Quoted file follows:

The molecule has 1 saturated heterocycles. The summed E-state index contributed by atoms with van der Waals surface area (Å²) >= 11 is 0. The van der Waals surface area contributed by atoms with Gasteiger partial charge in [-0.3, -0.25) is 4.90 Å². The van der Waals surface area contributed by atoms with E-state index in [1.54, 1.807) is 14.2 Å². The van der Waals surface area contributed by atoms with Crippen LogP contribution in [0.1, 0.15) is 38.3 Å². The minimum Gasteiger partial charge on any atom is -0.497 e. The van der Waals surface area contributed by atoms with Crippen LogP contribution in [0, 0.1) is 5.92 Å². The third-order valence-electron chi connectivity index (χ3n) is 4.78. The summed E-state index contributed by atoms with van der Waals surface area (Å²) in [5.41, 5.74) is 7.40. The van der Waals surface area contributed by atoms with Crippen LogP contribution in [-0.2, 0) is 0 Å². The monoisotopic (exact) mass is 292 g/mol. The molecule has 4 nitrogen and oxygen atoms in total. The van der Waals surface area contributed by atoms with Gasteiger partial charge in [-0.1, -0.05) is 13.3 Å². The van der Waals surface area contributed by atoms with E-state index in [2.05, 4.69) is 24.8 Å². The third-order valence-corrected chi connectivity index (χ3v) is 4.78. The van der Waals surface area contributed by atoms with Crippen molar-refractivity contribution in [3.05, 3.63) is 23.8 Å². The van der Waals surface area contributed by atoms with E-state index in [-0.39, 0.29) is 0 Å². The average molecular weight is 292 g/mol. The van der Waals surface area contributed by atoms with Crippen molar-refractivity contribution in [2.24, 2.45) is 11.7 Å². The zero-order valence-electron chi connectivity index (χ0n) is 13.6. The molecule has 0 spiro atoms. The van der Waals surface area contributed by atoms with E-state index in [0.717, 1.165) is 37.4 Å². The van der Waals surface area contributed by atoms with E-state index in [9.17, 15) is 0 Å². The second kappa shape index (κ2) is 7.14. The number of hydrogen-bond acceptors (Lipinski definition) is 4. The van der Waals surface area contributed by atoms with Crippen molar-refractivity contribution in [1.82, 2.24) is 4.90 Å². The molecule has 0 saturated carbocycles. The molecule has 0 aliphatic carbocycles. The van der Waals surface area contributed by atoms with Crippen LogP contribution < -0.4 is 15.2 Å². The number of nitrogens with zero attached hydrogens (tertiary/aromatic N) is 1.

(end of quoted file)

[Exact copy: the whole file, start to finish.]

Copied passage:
The molecule has 1 saturated heterocycles. The summed E-state index contributed by atoms with van der Waals surface area (Å²) >= 11 is 0. The van der Waals surface area contributed by atoms with Gasteiger partial charge in [-0.3, -0.25) is 4.90 Å². The van der Waals surface area contributed by atoms with E-state index in [1.54, 1.807) is 14.2 Å². The van der Waals surface area contributed by atoms with Crippen LogP contribution in [0.1, 0.15) is 38.3 Å². The minimum Gasteiger partial charge on any atom is -0.497 e. The van der Waals surface area contributed by atoms with Crippen LogP contribution in [0, 0.1) is 5.92 Å². The third-order valence-electron chi connectivity index (χ3n) is 4.78. The summed E-state index contributed by atoms with van der Waals surface area (Å²) in [5.41, 5.74) is 7.40. The van der Waals surface area contributed by atoms with Crippen LogP contribution in [-0.2, 0) is 0 Å². The monoisotopic (exact) mass is 292 g/mol. The molecule has 4 nitrogen and oxygen atoms in total. The van der Waals surface area contributed by atoms with Gasteiger partial charge in [-0.1, -0.05) is 13.3 Å². The van der Waals surface area contributed by atoms with E-state index in [2.05, 4.69) is 24.8 Å². The third-order valence-corrected chi connectivity index (χ3v) is 4.78. The van der Waals surface area contributed by atoms with Crippen molar-refractivity contribution in [3.05, 3.63) is 23.8 Å². The van der Waals surface area contributed by atoms with E-state index in [-0.39, 0.29) is 0 Å². The average molecular weight is 292 g/mol. The van der Waals surface area contributed by atoms with Crippen molar-refractivity contribution in [2.24, 2.45) is 11.7 Å². The zero-order valence-electron chi connectivity index (χ0n) is 13.6. The molecule has 0 spiro atoms. The van der Waals surface area contributed by atoms with E-state index in [0.717, 1.165) is 37.4 Å². The van der Waals surface area contributed by atoms with E-state index in [9.17, 15) is 0 Å². The second kappa shape index (κ2) is 7.14. The number of hydrogen-bond acceptors (Lipinski definition) is 4. The van der Waals surface area contributed by atoms with Crippen molar-refractivity contribution in [1.82, 2.24) is 4.90 Å². The molecule has 0 saturated carbocycles. The molecule has 0 aliphatic carbocycles. The van der Waals surface area contributed by atoms with Crippen LogP contribution < -0.4 is 15.2 Å². The number of nitrogens with zero attached hydrogens (tertiary/aromatic N) is 1.